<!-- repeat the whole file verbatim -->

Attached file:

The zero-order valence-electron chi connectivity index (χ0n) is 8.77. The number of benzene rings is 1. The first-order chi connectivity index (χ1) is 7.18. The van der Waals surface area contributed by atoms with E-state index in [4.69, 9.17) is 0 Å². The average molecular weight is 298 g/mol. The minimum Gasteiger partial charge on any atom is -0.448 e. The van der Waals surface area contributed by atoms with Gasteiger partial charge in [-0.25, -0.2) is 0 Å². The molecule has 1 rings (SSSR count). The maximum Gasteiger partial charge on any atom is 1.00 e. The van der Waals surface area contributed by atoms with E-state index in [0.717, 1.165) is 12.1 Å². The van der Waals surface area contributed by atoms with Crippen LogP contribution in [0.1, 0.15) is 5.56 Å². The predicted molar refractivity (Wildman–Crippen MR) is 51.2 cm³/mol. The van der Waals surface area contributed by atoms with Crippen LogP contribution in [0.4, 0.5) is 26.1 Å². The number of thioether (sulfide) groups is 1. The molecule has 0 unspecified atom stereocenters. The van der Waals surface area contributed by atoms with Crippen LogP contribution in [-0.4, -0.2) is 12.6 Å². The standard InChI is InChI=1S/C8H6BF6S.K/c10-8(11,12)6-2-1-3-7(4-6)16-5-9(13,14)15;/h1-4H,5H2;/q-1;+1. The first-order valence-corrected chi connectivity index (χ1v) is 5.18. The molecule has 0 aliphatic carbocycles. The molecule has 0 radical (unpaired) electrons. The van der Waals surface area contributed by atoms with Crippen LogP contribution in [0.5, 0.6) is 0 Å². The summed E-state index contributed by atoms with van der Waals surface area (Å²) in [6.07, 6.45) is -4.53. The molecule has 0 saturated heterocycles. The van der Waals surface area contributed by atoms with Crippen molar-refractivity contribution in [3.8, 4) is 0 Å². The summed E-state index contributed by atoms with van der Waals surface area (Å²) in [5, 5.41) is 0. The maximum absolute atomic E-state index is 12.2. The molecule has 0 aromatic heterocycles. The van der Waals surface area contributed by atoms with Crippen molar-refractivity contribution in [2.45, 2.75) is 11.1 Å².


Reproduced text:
The zero-order valence-electron chi connectivity index (χ0n) is 8.77. The number of benzene rings is 1. The first-order chi connectivity index (χ1) is 7.18. The van der Waals surface area contributed by atoms with E-state index in [4.69, 9.17) is 0 Å². The average molecular weight is 298 g/mol. The minimum Gasteiger partial charge on any atom is -0.448 e. The van der Waals surface area contributed by atoms with Gasteiger partial charge in [-0.25, -0.2) is 0 Å². The molecule has 1 rings (SSSR count). The maximum Gasteiger partial charge on any atom is 1.00 e. The van der Waals surface area contributed by atoms with E-state index in [0.717, 1.165) is 12.1 Å². The van der Waals surface area contributed by atoms with Crippen LogP contribution in [0.1, 0.15) is 5.56 Å². The predicted molar refractivity (Wildman–Crippen MR) is 51.2 cm³/mol. The van der Waals surface area contributed by atoms with Crippen LogP contribution in [0.4, 0.5) is 26.1 Å². The number of thioether (sulfide) groups is 1. The molecule has 0 unspecified atom stereocenters. The van der Waals surface area contributed by atoms with Crippen LogP contribution in [-0.4, -0.2) is 12.6 Å². The standard InChI is InChI=1S/C8H6BF6S.K/c10-8(11,12)6-2-1-3-7(4-6)16-5-9(13,14)15;/h1-4H,5H2;/q-1;+1. The first-order valence-corrected chi connectivity index (χ1v) is 5.18. The molecule has 0 aliphatic carbocycles. The molecule has 0 radical (unpaired) electrons. The van der Waals surface area contributed by atoms with Crippen LogP contribution in [0.5, 0.6) is 0 Å². The summed E-state index contributed by atoms with van der Waals surface area (Å²) in [6.07, 6.45) is -4.53. The molecule has 0 saturated heterocycles. The van der Waals surface area contributed by atoms with Crippen molar-refractivity contribution in [3.8, 4) is 0 Å². The summed E-state index contributed by atoms with van der Waals surface area (Å²) in [5, 5.41) is 0. The maximum absolute atomic E-state index is 12.2. The molecule has 0 aromatic heterocycles. The van der Waals surface area contributed by atoms with Crippen molar-refractivity contribution in [2.45, 2.75) is 11.1 Å².